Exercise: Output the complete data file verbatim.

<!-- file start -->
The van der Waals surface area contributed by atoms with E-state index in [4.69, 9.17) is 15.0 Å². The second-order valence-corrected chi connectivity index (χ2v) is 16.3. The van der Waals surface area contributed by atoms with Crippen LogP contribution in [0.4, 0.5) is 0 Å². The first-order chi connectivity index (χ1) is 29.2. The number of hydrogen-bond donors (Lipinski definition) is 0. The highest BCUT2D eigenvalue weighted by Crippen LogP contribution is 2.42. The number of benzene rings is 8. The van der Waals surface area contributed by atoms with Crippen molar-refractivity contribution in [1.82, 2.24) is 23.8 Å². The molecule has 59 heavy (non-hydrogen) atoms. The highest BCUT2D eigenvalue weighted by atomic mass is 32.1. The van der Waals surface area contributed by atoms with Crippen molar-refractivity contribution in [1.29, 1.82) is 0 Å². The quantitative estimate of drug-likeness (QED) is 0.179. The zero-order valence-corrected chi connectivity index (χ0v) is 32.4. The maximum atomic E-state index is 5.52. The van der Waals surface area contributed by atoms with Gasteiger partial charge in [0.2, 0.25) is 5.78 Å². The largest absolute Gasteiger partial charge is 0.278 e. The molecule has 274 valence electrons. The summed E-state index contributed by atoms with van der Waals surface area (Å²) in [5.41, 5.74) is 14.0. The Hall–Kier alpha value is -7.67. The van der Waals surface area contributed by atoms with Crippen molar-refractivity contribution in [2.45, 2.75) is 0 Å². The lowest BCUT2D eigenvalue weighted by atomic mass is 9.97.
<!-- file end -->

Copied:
The van der Waals surface area contributed by atoms with E-state index in [4.69, 9.17) is 15.0 Å². The second-order valence-corrected chi connectivity index (χ2v) is 16.3. The van der Waals surface area contributed by atoms with Crippen LogP contribution in [0.4, 0.5) is 0 Å². The first-order chi connectivity index (χ1) is 29.2. The number of hydrogen-bond donors (Lipinski definition) is 0. The highest BCUT2D eigenvalue weighted by Crippen LogP contribution is 2.42. The number of benzene rings is 8. The van der Waals surface area contributed by atoms with Crippen molar-refractivity contribution in [1.82, 2.24) is 23.8 Å². The molecule has 59 heavy (non-hydrogen) atoms. The highest BCUT2D eigenvalue weighted by atomic mass is 32.1. The van der Waals surface area contributed by atoms with Crippen molar-refractivity contribution in [1.29, 1.82) is 0 Å². The quantitative estimate of drug-likeness (QED) is 0.179. The zero-order valence-corrected chi connectivity index (χ0v) is 32.4. The maximum atomic E-state index is 5.52. The van der Waals surface area contributed by atoms with Gasteiger partial charge in [0.2, 0.25) is 5.78 Å². The largest absolute Gasteiger partial charge is 0.278 e. The molecule has 274 valence electrons. The summed E-state index contributed by atoms with van der Waals surface area (Å²) in [5.41, 5.74) is 14.0. The Hall–Kier alpha value is -7.67. The van der Waals surface area contributed by atoms with Crippen molar-refractivity contribution in [2.45, 2.75) is 0 Å². The lowest BCUT2D eigenvalue weighted by atomic mass is 9.97.